The U.S. mortgage forbearance rate rose to nearly 7.7% of all active mortgages last week as Americans continued to seek relief from payments amid the coronavirus crisis.
According to data firm Black Knight, 225,000 more borrowers took advantage of government and bank mortgage forbearance programs, bringing the total of homeowners not making their monthly payments to nearly 4.1 million, as of May 7.
The rate of increase in forbearance requests slowed to 5.8% from 12.8% the previous week.
“After surging at the beginning of April and then rising again near the 15th — when most mortgages become past due and late fees are charged — the number of new forbearance requests has declined in recent weeks,” Ben Graboske, president of Black Knight, said.
“What remains an open question at this point is to what degree forbearance requests will look like at the beginning of May — when the next round of mortgage payments become due, and with nearly 30 million Americans newly unemployed in the last month,” he added.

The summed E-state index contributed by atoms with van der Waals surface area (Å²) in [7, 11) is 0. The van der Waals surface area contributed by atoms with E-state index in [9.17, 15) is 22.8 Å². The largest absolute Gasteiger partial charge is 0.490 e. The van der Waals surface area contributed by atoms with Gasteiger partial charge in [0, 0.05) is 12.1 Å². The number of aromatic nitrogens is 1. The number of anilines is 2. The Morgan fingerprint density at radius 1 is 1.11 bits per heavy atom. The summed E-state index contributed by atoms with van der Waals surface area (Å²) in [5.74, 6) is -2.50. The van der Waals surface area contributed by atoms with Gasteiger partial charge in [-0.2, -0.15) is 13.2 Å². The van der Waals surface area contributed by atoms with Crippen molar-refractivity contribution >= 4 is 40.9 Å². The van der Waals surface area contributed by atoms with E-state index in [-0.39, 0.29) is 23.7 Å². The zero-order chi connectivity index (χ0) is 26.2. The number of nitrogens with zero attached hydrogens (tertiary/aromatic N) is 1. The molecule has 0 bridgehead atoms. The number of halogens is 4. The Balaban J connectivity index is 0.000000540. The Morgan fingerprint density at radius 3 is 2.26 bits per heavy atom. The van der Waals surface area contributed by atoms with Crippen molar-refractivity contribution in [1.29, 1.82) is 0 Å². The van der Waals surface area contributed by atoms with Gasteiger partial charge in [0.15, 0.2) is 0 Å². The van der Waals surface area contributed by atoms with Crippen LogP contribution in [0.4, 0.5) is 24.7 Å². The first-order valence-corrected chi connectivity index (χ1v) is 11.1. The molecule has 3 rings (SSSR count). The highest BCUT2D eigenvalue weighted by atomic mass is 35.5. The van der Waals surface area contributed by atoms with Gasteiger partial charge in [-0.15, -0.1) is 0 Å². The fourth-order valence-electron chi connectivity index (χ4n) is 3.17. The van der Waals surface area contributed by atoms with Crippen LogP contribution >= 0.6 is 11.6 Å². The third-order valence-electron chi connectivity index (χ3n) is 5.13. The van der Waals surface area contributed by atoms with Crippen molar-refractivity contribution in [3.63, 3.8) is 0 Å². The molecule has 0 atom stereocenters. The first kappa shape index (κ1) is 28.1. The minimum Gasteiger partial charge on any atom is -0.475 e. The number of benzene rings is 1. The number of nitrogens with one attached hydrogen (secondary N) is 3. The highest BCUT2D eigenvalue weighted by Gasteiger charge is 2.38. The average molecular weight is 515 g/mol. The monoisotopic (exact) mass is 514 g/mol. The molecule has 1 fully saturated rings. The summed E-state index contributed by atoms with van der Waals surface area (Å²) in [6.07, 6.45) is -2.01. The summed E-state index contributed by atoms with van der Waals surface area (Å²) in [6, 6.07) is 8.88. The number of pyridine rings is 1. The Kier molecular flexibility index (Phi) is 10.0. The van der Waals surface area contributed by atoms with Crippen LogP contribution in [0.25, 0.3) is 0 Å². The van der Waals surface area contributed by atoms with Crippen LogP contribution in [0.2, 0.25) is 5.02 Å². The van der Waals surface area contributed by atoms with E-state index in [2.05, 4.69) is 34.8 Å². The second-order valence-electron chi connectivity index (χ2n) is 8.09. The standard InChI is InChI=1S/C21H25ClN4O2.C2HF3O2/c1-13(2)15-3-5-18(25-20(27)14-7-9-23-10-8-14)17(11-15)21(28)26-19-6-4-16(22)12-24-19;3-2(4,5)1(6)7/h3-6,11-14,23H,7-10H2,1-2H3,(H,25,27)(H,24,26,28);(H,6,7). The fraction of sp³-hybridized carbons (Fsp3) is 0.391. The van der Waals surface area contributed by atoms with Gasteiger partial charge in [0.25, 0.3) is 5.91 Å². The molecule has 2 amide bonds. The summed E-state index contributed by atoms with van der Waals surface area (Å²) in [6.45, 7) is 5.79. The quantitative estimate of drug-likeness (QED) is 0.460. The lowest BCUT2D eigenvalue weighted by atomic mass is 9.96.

Under the government mortgage bailout that is part of the CARES Act, borrowers can initially miss payments for up to 90 days and can then apply for extensions of up to a year.
The total number of forbearances represents $890 billion in unpaid principal and includes 6.4% of all loans backed by Fannie Mae and Freddie Mac and 11% of all FHA/VA loans.
The Mortgage Bankers Association has also said it expects the share of loans in forbearance will continue to grow, particularly as new mortgage payments come due this month.